Holding Back and Depriving Your Joy

Holding Back and Depriving Your Joy

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I don’t know about you, but I find the source of most of my issues start and end with me. 

If I have fear and chicken out, I will definitely regret it.

If I fail and kick my own butt, I will feel worse.

If I am empty whether I am alone or not, I am cut off from myself.

All three statements also show me where I am unavailable in my own life. I am cut off from the joy or pain of an experience because anything that stands in the way of my emotional experience means I’m unavailable in some capacity–even though I may feel something, like torture or fleeting joy.

The problem when I say yes to some activity or action is that everything emotionally turns off inside of me. Do you know what I mean? You promise to do something. It could be fun like going on vacation, attending an event or being with someone you love or like. BUT there’s a part of you missing. The part which holds back from the full experience.

The reasons vary, but there’s a withholding of emotional connection just in case it doesn’t work, something goes wrong and it is necessary to remain invulnerable.

Have you experienced this in your own life?

Not Being Present

Look back at times when you were present somewhere, but the memory is a blur; you were emotionally unavailable to the experience. Now bring it forward and see where you won’t allow yourself to feel your feelings during some activity, especially with other people. Where are you guarded?

It took me a long time to see all the ways I could numb out or duck and hide from an experience, and for the most part it was from a lack of clarity. Making commitments I didn’t want to make, but feeling compelled to do it because of some expectation.

Commitments run the gamut in life. Even if we state a commitment, how much of us emotionally actually shows up?

Are you 100% together when you show up for your job, or is it just a part of you, similar to a robot, devoid of emotions? We often do this when we don’t want to make a decision to change something in our life. We emotionally check out!

We intellectualize all the different parts of our lives, including our relationships with other people. We only allow a part of ourselves to show up, keeping some aspect held back. And then we wonder how we draw other emotionally unavailable people to our lives! How is it we don’t see ourselves in that light? Well, for most of us, we think we are fine. Our self-perception is that we have love to offer, but in reality, we have as much junk in the way as the next person.

Being emotionally unavailable means we cannot experience fulfillment, not only through our relationships, but anywhere.

I knew a guy who was performing in triathlons. It gave him the opportunity to check out emotionally from his life and just focus on training. After each race he would do okay–not winning, but not at the bottom of the cellar. He felt empty, alone and not sure what to do with himself. He had given everything ‘he felt he had’ to the race, but in reality, he only gave the part that was available within him.

Had he been fully present to the experience, he would’ve proceeded to connect himself openly and readily to this endeavor, feel his feelings, which would’ve been fulfilling whether he won or lost. Instead he had just invested in avoiding other parts of his life he didn’t want to change.

Deprivation and Distraction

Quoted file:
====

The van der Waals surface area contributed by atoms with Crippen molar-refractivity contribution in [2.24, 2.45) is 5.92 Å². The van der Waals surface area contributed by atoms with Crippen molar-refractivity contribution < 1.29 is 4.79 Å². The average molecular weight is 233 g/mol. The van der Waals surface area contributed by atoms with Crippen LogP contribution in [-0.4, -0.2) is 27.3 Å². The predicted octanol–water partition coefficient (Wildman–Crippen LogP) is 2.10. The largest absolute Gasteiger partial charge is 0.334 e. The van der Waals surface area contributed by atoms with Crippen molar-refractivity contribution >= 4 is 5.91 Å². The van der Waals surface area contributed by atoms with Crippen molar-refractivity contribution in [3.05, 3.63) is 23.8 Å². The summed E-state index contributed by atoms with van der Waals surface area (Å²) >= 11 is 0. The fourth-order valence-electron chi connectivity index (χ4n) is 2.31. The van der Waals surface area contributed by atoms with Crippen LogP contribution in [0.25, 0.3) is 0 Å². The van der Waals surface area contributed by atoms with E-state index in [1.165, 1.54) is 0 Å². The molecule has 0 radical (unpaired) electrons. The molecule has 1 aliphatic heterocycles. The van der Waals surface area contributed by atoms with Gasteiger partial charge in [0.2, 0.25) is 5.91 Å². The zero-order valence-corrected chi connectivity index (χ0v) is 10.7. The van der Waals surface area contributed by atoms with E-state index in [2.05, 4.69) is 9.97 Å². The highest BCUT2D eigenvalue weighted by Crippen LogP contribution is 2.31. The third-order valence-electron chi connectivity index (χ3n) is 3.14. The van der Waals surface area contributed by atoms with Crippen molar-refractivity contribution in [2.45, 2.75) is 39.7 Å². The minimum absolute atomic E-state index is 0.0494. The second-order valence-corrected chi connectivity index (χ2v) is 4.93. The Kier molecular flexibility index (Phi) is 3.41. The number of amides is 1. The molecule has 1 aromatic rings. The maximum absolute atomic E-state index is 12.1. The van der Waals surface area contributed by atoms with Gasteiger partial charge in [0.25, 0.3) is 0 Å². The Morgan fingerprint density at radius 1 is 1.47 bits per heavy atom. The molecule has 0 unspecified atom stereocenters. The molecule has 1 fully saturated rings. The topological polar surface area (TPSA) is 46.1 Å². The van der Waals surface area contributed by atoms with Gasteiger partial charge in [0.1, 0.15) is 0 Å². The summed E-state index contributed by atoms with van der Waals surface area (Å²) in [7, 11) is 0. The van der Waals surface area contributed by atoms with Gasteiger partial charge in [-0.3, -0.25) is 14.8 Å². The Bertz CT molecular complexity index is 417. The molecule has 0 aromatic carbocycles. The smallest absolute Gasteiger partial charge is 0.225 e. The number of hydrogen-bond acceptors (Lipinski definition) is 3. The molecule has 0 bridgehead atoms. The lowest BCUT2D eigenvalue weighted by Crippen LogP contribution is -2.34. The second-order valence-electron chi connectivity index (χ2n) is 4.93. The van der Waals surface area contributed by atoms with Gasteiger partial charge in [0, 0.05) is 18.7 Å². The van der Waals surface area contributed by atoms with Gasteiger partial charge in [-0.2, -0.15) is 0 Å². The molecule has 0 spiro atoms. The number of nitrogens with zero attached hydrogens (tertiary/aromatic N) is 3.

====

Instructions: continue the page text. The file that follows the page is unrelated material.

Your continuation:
Think about all the times you’ve said no to something, which you’ve deeply longed for yourself. Perhaps even to a once-in-a-lifetime opportunity, but fear took over and shut down your emotional aspiration. All the intellectual rationale kept you from being available to what you really fancied.

Or how about the fear of failure? Most of us put cushioning or something in between us and the possibility of failure. We don’t want to feel it, so we try to protect ourselves, only to find we can’t let go of that loss as times goes on.

We may keep ourselves eternally busy with crazy schedules and no time to do what we want. Or even if we have time, perhaps we’re tired or feel guilty doing something that would make us happy. We end up settling for activities that will numb us out, keep us distracted from feeling our lives.

All of these examples of emotional unavailability don’t include the true pain we feel when we let fear lead, pushing our heart into a cage, hoping someone or something will break it free. Except it doesn’t work that way.

When we don’t allow ourselves to truly feel, to truly experience, to say yes to having courage, we stay unavailable to the fruits that life has to offer.

How do we become emotionally available?

  1. Get honest about what you do to avoid your true feelings and start connecting to yourself.
  2. Look for where fear resides and what belief you have that tells you that you cannot have what you truly want. Once you understand what drives you to keep yourself cut off, you can make steps to challenge those walls.
  3. Say yes to what you really want. Don’t allow the excuses derived from fear to rule you. Life is just an experience, so go out and live it!
  4. Trust yourself, even if something is a disappointment and you feel hurt. Allowing yourself to feel your feelings and go in the direction of vulnerability will steer you clear of regrets. Even if you fail, at least you did it!
  5. Check into what is important to you emotionally. Find the time for it, whatever form that self-care is, it will lead you to living a more fulfilling life from the inside out.

How do you distance yourself emotionally and short-change your joy? We all have our tactics. I’d love to hear what you’re willing to share in the comments.

Companion Radio Show: Got Regrets, Failures and Emptiness? Emotional Unavailability is Your Answer

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